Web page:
Story, Art & Transformation, after the workshop


Story, Art & Transformation ~


February 20, 2016

studio group

In this most recent day long workshop ~ we mused into the element of water. Each woman present had a different association to water, some informing the visual decisions made in her altered book. For others this relationship lived in the far reaches of memory; dreaming of whales, revisiting the spiritual teachings of a childhood story, Alice and the Looking Glass, remembering an island home, and navigating a future trip at sea. For others this fundamental relationship was yet to be revealed. 

Water is often associated with the emotional qualities of intuition, introspection, empathy, deep sensitivity and receptivity. Other times more difficult qualities such as moodiness, jealousy and cold may be associated. There are many deities in mythology who find relationship with water as well as numerous spiritual and ritual traditions that involve sacred rivers, streams and seas. Sometimes the ceremonial action is of purification; a washing away of impurities, placing on and in water or anointing in baptism. Another significant connection that we have to water is the powerful relationship between the tides, the cycles of the moon and our monthly  cycles.


j lynam 1j lynam 2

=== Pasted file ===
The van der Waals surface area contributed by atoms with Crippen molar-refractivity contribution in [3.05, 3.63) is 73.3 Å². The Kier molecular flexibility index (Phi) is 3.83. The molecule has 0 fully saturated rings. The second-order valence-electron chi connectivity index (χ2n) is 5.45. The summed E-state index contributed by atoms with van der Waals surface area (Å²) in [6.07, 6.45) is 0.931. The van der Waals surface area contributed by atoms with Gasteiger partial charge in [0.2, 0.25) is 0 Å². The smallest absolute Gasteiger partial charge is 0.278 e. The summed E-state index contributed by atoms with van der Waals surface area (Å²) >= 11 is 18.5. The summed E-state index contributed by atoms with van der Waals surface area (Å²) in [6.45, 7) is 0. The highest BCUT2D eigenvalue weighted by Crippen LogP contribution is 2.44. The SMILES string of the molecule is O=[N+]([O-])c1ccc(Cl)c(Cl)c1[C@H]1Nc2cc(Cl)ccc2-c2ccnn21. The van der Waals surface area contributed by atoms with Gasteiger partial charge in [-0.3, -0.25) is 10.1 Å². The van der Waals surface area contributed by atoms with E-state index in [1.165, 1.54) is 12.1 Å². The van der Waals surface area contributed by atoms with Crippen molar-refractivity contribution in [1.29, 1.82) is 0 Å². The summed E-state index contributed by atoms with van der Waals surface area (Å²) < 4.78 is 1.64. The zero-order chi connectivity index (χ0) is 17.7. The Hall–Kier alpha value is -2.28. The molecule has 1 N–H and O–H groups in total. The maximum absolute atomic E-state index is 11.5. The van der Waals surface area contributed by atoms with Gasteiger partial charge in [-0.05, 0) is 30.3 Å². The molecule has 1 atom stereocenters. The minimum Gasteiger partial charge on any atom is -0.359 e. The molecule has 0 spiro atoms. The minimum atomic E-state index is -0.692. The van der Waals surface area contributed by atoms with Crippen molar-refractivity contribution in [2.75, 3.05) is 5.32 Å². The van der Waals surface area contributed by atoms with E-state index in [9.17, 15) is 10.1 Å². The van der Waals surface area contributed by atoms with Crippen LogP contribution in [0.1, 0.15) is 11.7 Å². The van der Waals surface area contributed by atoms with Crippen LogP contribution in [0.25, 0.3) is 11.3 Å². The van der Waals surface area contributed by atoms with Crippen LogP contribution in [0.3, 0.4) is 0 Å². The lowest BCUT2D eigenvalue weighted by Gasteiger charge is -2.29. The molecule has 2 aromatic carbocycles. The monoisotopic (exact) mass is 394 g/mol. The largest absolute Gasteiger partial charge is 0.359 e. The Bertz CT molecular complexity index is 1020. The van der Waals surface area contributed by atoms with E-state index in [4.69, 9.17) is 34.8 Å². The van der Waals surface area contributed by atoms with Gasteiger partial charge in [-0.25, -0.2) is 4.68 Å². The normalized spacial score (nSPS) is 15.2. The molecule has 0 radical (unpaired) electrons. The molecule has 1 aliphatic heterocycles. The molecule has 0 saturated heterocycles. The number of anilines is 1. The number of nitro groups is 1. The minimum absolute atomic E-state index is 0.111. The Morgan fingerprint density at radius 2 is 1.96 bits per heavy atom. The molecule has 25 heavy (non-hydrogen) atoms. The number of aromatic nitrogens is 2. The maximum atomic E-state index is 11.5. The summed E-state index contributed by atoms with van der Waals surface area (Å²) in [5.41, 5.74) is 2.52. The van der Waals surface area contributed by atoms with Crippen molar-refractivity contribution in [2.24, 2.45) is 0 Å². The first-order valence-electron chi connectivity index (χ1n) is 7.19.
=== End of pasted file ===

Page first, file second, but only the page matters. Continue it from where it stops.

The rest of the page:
leslie 1leslie 2

jan nuetz 1jan nuetz 2jan nuetz 3

holli levine 1

a lynam 2

Danila VV 

A River Sutra, South Platte River, Deckers, Colorado, 2001-2002
 ​river sutra
I am thinking of water, of the river as a sutra.
All rivers depict a story of the universe, both past and present. Rivers transcend the mundane and speak to matters of the spirit. They speak of impermanence. The sound of a river becomes a lamentation. Constantly moving it is symbolic of a repetitive text as in a prayer or chant. A river is not so much a lamentation but a hymn to what living demands.
A river becomes a sort of map; maps not of destinations but of directions and currents.
The river meanders, its edges being cut and reshaped, a stream of consciousness moving through space and time. Two views of the same river, the text weaving the images together making them one.
Debra Goldman, 2002